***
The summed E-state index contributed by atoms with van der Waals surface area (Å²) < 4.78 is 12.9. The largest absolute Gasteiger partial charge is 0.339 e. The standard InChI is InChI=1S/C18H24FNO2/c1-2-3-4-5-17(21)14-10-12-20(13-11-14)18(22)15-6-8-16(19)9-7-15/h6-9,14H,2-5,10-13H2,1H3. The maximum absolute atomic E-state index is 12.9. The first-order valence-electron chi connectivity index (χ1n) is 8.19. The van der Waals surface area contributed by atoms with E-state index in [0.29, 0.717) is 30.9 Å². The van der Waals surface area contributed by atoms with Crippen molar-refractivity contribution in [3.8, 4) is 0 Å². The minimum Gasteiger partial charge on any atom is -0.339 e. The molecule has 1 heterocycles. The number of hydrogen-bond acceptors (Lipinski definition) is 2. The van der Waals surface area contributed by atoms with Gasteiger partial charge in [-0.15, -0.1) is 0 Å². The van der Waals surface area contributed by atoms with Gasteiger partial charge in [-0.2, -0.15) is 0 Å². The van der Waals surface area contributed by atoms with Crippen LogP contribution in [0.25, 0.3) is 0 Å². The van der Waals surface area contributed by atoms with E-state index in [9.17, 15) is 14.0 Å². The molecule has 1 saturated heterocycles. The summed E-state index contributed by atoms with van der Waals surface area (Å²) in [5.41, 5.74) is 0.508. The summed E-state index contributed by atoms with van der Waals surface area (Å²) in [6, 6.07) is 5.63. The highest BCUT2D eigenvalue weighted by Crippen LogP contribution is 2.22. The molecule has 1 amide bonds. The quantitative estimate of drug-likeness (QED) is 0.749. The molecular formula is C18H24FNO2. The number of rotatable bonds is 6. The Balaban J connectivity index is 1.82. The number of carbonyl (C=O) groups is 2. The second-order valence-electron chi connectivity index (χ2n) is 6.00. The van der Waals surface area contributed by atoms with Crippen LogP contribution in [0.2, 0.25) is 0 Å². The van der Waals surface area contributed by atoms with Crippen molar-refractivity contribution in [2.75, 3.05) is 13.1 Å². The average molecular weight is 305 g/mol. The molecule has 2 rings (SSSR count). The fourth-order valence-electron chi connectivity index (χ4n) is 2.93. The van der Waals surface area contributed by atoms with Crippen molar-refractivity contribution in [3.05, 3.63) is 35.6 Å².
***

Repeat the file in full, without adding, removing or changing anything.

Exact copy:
The summed E-state index contributed by atoms with van der Waals surface area (Å²) < 4.78 is 12.9. The largest absolute Gasteiger partial charge is 0.339 e. The standard InChI is InChI=1S/C18H24FNO2/c1-2-3-4-5-17(21)14-10-12-20(13-11-14)18(22)15-6-8-16(19)9-7-15/h6-9,14H,2-5,10-13H2,1H3. The maximum absolute atomic E-state index is 12.9. The first-order valence-electron chi connectivity index (χ1n) is 8.19. The van der Waals surface area contributed by atoms with E-state index in [0.29, 0.717) is 30.9 Å². The van der Waals surface area contributed by atoms with Crippen molar-refractivity contribution in [3.8, 4) is 0 Å². The minimum Gasteiger partial charge on any atom is -0.339 e. The molecule has 1 heterocycles. The number of hydrogen-bond acceptors (Lipinski definition) is 2. The van der Waals surface area contributed by atoms with Gasteiger partial charge in [-0.15, -0.1) is 0 Å². The van der Waals surface area contributed by atoms with Gasteiger partial charge in [-0.2, -0.15) is 0 Å². The van der Waals surface area contributed by atoms with Crippen LogP contribution in [0.25, 0.3) is 0 Å². The van der Waals surface area contributed by atoms with E-state index in [9.17, 15) is 14.0 Å². The molecule has 1 saturated heterocycles. The summed E-state index contributed by atoms with van der Waals surface area (Å²) in [5.41, 5.74) is 0.508. The summed E-state index contributed by atoms with van der Waals surface area (Å²) in [6, 6.07) is 5.63. The highest BCUT2D eigenvalue weighted by Crippen LogP contribution is 2.22. The molecule has 1 amide bonds. The quantitative estimate of drug-likeness (QED) is 0.749. The molecular formula is C18H24FNO2. The number of rotatable bonds is 6. The Balaban J connectivity index is 1.82. The number of carbonyl (C=O) groups is 2. The second-order valence-electron chi connectivity index (χ2n) is 6.00. The van der Waals surface area contributed by atoms with Crippen LogP contribution in [0.2, 0.25) is 0 Å². The van der Waals surface area contributed by atoms with Crippen molar-refractivity contribution in [2.75, 3.05) is 13.1 Å². The average molecular weight is 305 g/mol. The molecule has 2 rings (SSSR count). The fourth-order valence-electron chi connectivity index (χ4n) is 2.93. The van der Waals surface area contributed by atoms with Crippen molar-refractivity contribution in [3.05, 3.63) is 35.6 Å².